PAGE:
public. Mr. Kahan emphasized that it was the infusion of the Columbia émigré’s
talents into the N.Y.U. mix that made the news noteworthy. But he allowed
himself this: “They will have a hard time maintaining that they are better
than we are.”
“People are mostly interested in what intellectual community will be most
supportive of their work,” Mr. Revesz said. “I think we have a great
intellectual community, and I’m very pleased that they’ve recognized
Nor could he resist a dig at his uptown rival.
“I think any objective observer would say that we now have, sort of across
the board, a faculty that is stronger in many, many more areas, and that is
And if a genteel aura surrounds the comings and goings of these august lawmen,
there was still the faint hint of an old-fashioned duel in the air.
Of course, in the era of academic free agency, N.Y.U. had better watch its
“Maybe there will be more,” said Mr. Schizer, the Columbia law dean, about
the moves between his school and N.Y.U. “Going forward, we certainly have
our eye on a couple of people. The atmosphere now is that people are becoming
“It makes it fun to be a dean,” he added. “There are more opportunities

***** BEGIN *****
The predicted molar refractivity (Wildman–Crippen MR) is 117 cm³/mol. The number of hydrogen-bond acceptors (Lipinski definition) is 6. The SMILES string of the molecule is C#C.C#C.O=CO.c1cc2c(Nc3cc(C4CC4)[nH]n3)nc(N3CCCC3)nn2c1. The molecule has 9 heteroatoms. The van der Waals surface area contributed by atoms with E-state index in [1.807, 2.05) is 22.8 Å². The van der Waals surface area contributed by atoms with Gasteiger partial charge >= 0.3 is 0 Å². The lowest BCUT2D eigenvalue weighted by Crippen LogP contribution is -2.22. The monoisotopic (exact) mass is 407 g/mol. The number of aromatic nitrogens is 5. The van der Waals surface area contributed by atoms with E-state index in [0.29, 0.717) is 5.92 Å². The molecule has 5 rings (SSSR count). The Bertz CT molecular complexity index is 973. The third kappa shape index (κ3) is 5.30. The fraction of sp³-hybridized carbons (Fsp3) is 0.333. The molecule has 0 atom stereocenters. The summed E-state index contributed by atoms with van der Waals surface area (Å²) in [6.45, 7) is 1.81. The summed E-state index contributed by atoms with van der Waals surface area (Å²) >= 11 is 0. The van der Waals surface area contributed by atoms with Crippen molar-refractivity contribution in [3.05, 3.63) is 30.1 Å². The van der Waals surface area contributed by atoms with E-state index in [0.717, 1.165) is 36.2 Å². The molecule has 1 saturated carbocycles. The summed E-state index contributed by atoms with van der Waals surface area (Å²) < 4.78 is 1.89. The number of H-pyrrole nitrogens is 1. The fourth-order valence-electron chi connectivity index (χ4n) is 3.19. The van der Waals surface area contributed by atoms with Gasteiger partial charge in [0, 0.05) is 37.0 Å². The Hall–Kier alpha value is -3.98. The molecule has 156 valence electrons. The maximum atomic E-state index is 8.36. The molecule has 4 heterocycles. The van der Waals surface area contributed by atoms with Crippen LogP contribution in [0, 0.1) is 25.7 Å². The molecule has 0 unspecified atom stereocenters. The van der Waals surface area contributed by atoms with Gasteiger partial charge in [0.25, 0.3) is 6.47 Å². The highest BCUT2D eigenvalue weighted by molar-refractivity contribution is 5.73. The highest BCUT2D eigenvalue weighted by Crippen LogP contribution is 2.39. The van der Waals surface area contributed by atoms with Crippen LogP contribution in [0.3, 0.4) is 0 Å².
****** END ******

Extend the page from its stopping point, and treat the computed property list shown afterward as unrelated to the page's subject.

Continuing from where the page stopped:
to hire really great people.”
The Long Détente
At one time, it might have been thought fun to be the dean of Columbia Law
because it consistently beat N.Y.U. in the rankings. Columbia has dominated on
that score since its founding in 1858, at times spoken of in the same breath
as the Harvard and Yale law schools.
While N.Y.U. Law is 23 years older, it has only been in recent decades that
the school’s reputation put it out of the class of local law schools
catering to commuter students.
That had already begun to change by 1988—the year John Sexton assumed the
deanship of the law school: N.Y.U. had climbed up the ranks to the No. 9 slot
the previous year.
Mr. Sexton compounded the school’s prestige by luring faculty from highly
regarded schools like the University of Michigan and the University of